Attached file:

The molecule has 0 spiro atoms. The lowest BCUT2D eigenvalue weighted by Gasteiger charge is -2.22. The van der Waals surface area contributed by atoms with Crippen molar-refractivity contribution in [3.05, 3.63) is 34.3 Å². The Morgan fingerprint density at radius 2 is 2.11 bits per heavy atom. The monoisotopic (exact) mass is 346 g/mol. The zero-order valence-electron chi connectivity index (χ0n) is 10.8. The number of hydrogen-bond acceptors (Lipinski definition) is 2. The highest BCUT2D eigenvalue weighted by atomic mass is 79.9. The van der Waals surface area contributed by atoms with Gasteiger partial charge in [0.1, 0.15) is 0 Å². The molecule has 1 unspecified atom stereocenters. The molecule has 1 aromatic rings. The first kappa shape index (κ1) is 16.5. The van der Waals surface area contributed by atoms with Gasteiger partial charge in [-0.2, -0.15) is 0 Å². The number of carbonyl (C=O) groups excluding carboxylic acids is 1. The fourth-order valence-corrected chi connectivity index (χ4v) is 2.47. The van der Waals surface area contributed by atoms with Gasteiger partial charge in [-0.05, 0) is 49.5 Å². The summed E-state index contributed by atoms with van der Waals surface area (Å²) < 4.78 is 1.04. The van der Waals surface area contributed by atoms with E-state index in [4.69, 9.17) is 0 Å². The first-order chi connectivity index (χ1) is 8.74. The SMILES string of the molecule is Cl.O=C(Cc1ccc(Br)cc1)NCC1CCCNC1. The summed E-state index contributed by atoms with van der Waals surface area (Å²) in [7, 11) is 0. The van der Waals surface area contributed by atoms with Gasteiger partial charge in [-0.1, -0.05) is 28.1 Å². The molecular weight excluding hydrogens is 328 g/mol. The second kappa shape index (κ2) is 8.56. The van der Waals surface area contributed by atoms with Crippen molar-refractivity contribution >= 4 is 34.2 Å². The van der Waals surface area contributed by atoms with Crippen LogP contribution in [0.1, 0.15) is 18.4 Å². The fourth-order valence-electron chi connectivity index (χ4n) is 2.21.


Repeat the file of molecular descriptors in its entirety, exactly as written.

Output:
The molecule has 0 spiro atoms. The lowest BCUT2D eigenvalue weighted by Gasteiger charge is -2.22. The van der Waals surface area contributed by atoms with Crippen molar-refractivity contribution in [3.05, 3.63) is 34.3 Å². The Morgan fingerprint density at radius 2 is 2.11 bits per heavy atom. The monoisotopic (exact) mass is 346 g/mol. The zero-order valence-electron chi connectivity index (χ0n) is 10.8. The number of hydrogen-bond acceptors (Lipinski definition) is 2. The highest BCUT2D eigenvalue weighted by atomic mass is 79.9. The van der Waals surface area contributed by atoms with Gasteiger partial charge in [0.1, 0.15) is 0 Å². The molecule has 1 unspecified atom stereocenters. The molecule has 1 aromatic rings. The first kappa shape index (κ1) is 16.5. The van der Waals surface area contributed by atoms with Gasteiger partial charge in [-0.2, -0.15) is 0 Å². The number of carbonyl (C=O) groups excluding carboxylic acids is 1. The fourth-order valence-corrected chi connectivity index (χ4v) is 2.47. The van der Waals surface area contributed by atoms with Gasteiger partial charge in [-0.05, 0) is 49.5 Å². The summed E-state index contributed by atoms with van der Waals surface area (Å²) < 4.78 is 1.04. The van der Waals surface area contributed by atoms with E-state index in [4.69, 9.17) is 0 Å². The first-order chi connectivity index (χ1) is 8.74. The SMILES string of the molecule is Cl.O=C(Cc1ccc(Br)cc1)NCC1CCCNC1. The summed E-state index contributed by atoms with van der Waals surface area (Å²) in [7, 11) is 0. The van der Waals surface area contributed by atoms with Gasteiger partial charge in [-0.1, -0.05) is 28.1 Å². The molecular weight excluding hydrogens is 328 g/mol. The second kappa shape index (κ2) is 8.56. The van der Waals surface area contributed by atoms with Crippen molar-refractivity contribution >= 4 is 34.2 Å². The van der Waals surface area contributed by atoms with Crippen LogP contribution in [0.1, 0.15) is 18.4 Å². The fourth-order valence-electron chi connectivity index (χ4n) is 2.21.